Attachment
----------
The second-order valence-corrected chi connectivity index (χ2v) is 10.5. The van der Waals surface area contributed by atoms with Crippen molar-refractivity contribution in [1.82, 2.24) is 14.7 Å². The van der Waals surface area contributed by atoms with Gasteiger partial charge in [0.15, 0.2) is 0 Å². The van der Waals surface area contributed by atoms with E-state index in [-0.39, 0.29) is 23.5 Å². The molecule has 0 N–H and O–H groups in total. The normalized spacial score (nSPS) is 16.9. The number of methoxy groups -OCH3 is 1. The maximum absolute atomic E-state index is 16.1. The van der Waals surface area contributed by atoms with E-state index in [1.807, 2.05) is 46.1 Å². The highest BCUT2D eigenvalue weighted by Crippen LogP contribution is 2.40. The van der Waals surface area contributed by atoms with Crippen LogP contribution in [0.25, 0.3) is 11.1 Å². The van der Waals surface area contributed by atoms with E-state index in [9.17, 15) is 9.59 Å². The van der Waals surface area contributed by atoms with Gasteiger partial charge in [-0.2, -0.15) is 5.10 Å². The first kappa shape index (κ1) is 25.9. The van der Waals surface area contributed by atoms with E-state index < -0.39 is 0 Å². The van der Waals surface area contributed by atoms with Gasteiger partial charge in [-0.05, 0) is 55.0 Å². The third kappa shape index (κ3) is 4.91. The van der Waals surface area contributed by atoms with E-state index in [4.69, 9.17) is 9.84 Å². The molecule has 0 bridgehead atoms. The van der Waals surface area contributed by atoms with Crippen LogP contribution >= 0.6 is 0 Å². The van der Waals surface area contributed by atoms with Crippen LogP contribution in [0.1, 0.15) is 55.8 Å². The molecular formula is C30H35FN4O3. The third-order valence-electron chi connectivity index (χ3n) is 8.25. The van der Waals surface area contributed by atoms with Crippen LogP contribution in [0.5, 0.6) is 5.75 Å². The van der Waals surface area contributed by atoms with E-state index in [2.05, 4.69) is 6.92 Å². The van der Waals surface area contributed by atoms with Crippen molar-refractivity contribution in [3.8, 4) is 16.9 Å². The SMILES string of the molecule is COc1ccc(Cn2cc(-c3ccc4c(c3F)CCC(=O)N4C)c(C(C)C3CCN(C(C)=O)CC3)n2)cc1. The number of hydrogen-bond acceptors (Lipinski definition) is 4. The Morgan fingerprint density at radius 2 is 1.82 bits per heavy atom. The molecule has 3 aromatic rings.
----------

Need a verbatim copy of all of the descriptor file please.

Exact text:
The second-order valence-corrected chi connectivity index (χ2v) is 10.5. The van der Waals surface area contributed by atoms with Crippen molar-refractivity contribution in [1.82, 2.24) is 14.7 Å². The van der Waals surface area contributed by atoms with Gasteiger partial charge in [0.15, 0.2) is 0 Å². The van der Waals surface area contributed by atoms with E-state index in [-0.39, 0.29) is 23.5 Å². The molecule has 0 N–H and O–H groups in total. The normalized spacial score (nSPS) is 16.9. The number of methoxy groups -OCH3 is 1. The maximum absolute atomic E-state index is 16.1. The van der Waals surface area contributed by atoms with E-state index in [1.807, 2.05) is 46.1 Å². The highest BCUT2D eigenvalue weighted by Crippen LogP contribution is 2.40. The van der Waals surface area contributed by atoms with Crippen LogP contribution in [0.25, 0.3) is 11.1 Å². The van der Waals surface area contributed by atoms with E-state index in [9.17, 15) is 9.59 Å². The van der Waals surface area contributed by atoms with Gasteiger partial charge in [-0.2, -0.15) is 5.10 Å². The first kappa shape index (κ1) is 25.9. The van der Waals surface area contributed by atoms with E-state index < -0.39 is 0 Å². The van der Waals surface area contributed by atoms with Gasteiger partial charge in [-0.05, 0) is 55.0 Å². The third kappa shape index (κ3) is 4.91. The van der Waals surface area contributed by atoms with E-state index in [4.69, 9.17) is 9.84 Å². The molecule has 0 bridgehead atoms. The van der Waals surface area contributed by atoms with Crippen LogP contribution >= 0.6 is 0 Å². The van der Waals surface area contributed by atoms with Crippen LogP contribution in [0.1, 0.15) is 55.8 Å². The molecular formula is C30H35FN4O3. The third-order valence-electron chi connectivity index (χ3n) is 8.25. The van der Waals surface area contributed by atoms with Crippen LogP contribution in [0.5, 0.6) is 5.75 Å². The van der Waals surface area contributed by atoms with E-state index in [2.05, 4.69) is 6.92 Å². The van der Waals surface area contributed by atoms with Crippen molar-refractivity contribution in [3.8, 4) is 16.9 Å². The SMILES string of the molecule is COc1ccc(Cn2cc(-c3ccc4c(c3F)CCC(=O)N4C)c(C(C)C3CCN(C(C)=O)CC3)n2)cc1. The number of hydrogen-bond acceptors (Lipinski definition) is 4. The Morgan fingerprint density at radius 2 is 1.82 bits per heavy atom. The molecule has 3 aromatic rings.